So platforms like Facebook think of themselves as so global that they can’t show anyone “the door” unless they are literally criminals.


I kind of wonder what weird random things trigger moderators more than the rest of the population, like they’re just going about their normal day and then see an image with a pterodactyl or a smurf, and it’s just too much. Cheers to all the Internet proctologists!


I still remember when I saw tubgirl the first time. That was … not a good day. I have successfully avoided some of the other more “popular” shock images.

I wonder if the recent advances in GPUs and deep learning image classification would help outsource some of this awful job to bots? That’d be nice!


I used to run a lot of mail servers.

I learned quickly not to look at the images people were emailing each other. Some things you can’t unsee.

Actually was pretty traumatic before m4 preprocessing came along, too.


Once I heard that people send dick pics in word games on phones, I realized that the world is really just full of a ton of horrifying people doing horrifying things in the worst contexts imaginable.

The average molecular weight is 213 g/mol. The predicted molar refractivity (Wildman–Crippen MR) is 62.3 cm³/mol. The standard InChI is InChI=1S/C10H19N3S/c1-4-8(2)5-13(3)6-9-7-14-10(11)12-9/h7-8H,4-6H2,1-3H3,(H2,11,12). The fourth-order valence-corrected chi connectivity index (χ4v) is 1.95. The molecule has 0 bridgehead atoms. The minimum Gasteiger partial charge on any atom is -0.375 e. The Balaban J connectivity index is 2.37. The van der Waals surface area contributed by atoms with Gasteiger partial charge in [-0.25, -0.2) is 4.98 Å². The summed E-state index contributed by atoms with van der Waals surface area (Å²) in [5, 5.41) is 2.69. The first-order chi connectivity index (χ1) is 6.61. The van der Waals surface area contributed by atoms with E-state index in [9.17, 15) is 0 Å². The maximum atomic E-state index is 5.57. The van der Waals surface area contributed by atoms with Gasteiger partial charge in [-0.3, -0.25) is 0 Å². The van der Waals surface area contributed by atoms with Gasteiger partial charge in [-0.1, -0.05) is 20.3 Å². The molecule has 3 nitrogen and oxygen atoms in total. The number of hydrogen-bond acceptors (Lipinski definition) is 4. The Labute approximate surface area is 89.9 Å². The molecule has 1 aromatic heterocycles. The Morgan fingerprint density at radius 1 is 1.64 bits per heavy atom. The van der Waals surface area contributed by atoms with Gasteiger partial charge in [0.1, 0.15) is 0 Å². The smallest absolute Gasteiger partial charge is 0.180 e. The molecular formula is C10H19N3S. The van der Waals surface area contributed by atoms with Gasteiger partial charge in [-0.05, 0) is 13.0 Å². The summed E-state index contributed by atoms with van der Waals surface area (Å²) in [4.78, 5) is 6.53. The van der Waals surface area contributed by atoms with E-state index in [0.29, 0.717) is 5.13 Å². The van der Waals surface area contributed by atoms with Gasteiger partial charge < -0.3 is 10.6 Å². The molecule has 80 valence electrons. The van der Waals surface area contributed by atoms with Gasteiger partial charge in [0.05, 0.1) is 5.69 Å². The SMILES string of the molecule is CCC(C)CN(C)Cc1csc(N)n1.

The semi-early days of Slashdot where the GNAA goons would work diligently to hide shock photos in links were traumatizing. After the first goatse I got way more careful about clicking any links.


From the days when moderating comments was somehow a controversial idea:

###Angry/negative people can be bad for your brain

And there’s this one we hear most often, especially in reference to comment moderation–“if you can’t say whatever the hell you want to express your anger, you can’t be authentic and honest.” While that may be true, here’s what the psychologists say:

"Psychologists now say that this is a dangerous myth. Some people use this theory as a license to hurt others. Research has found that “letting it rip” with anger actually escalates anger and aggression and does nothing to help you (or the person you’re angry with) resolve the situation.


This gets into the “tone policing” quagmire where you can be as angry as you want if you are on the “right” (usually the victim) side of the equation.

I think anger is fine, but personal attacks should never be allowed, no matter how just and noble the cause.


She could have written “abusive” rather than “angry,” I guess.

Mostly “Moderating the internet is traumatic” reminded me of “Angry people are bad for your brain.”

How comments should be moderated is a separate question from how does the process affect the people who have to do it …

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For me, it’s PETA. Sorry for any vegetarians who like PETA (not interested in arguing about PETA’s other flaws) but PETA trolls were at an “interesting” juxtaposition of extremely common and extremely likely to post epic amounts of graphically disturbing material.

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Pssshhh… Moderators. What a bunch of crybabies. “OH, LOOK AT ME! I’M A MODERATOR! WAAHHH!”